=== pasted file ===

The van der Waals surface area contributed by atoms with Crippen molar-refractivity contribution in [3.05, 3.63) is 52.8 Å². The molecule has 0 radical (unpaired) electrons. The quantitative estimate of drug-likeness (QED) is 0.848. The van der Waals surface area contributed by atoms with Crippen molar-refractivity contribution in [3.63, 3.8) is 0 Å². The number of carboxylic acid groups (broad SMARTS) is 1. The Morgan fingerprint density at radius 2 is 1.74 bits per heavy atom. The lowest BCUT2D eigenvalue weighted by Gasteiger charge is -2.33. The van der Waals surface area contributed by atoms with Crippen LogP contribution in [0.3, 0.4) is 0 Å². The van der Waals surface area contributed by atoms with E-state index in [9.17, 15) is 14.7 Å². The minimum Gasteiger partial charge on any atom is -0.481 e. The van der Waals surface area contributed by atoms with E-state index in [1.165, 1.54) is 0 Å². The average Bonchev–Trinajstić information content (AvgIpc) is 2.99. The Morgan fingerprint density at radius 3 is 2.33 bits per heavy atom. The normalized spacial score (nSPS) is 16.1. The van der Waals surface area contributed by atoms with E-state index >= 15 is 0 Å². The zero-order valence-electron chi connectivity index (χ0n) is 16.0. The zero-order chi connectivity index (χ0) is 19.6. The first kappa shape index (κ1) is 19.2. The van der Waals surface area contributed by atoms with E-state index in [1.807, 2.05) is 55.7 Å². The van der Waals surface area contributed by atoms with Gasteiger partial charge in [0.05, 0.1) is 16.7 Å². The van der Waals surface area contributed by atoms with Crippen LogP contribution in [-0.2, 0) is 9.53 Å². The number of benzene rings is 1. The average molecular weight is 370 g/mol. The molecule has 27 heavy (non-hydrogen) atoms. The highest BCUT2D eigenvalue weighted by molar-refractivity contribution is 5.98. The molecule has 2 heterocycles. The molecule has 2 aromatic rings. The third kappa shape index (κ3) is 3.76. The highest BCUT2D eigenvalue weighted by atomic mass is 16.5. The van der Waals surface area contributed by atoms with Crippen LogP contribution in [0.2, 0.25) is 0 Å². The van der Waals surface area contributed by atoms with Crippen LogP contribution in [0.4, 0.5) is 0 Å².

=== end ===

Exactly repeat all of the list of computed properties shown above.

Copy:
The van der Waals surface area contributed by atoms with Crippen molar-refractivity contribution in [3.05, 3.63) is 52.8 Å². The molecule has 0 radical (unpaired) electrons. The quantitative estimate of drug-likeness (QED) is 0.848. The van der Waals surface area contributed by atoms with Crippen molar-refractivity contribution in [3.63, 3.8) is 0 Å². The number of carboxylic acid groups (broad SMARTS) is 1. The Morgan fingerprint density at radius 2 is 1.74 bits per heavy atom. The lowest BCUT2D eigenvalue weighted by Gasteiger charge is -2.33. The van der Waals surface area contributed by atoms with Crippen LogP contribution in [0.3, 0.4) is 0 Å². The van der Waals surface area contributed by atoms with E-state index in [9.17, 15) is 14.7 Å². The minimum Gasteiger partial charge on any atom is -0.481 e. The van der Waals surface area contributed by atoms with E-state index in [1.165, 1.54) is 0 Å². The average Bonchev–Trinajstić information content (AvgIpc) is 2.99. The Morgan fingerprint density at radius 3 is 2.33 bits per heavy atom. The normalized spacial score (nSPS) is 16.1. The van der Waals surface area contributed by atoms with E-state index >= 15 is 0 Å². The zero-order valence-electron chi connectivity index (χ0n) is 16.0. The zero-order chi connectivity index (χ0) is 19.6. The first kappa shape index (κ1) is 19.2. The van der Waals surface area contributed by atoms with E-state index in [1.807, 2.05) is 55.7 Å². The van der Waals surface area contributed by atoms with Gasteiger partial charge in [0.05, 0.1) is 16.7 Å². The van der Waals surface area contributed by atoms with Crippen LogP contribution in [-0.2, 0) is 9.53 Å². The number of benzene rings is 1. The average molecular weight is 370 g/mol. The molecule has 27 heavy (non-hydrogen) atoms. The highest BCUT2D eigenvalue weighted by molar-refractivity contribution is 5.98. The molecule has 2 heterocycles. The molecule has 2 aromatic rings. The third kappa shape index (κ3) is 3.76. The highest BCUT2D eigenvalue weighted by atomic mass is 16.5. The van der Waals surface area contributed by atoms with Crippen LogP contribution in [0.2, 0.25) is 0 Å². The van der Waals surface area contributed by atoms with Crippen LogP contribution in [0.4, 0.5) is 0 Å².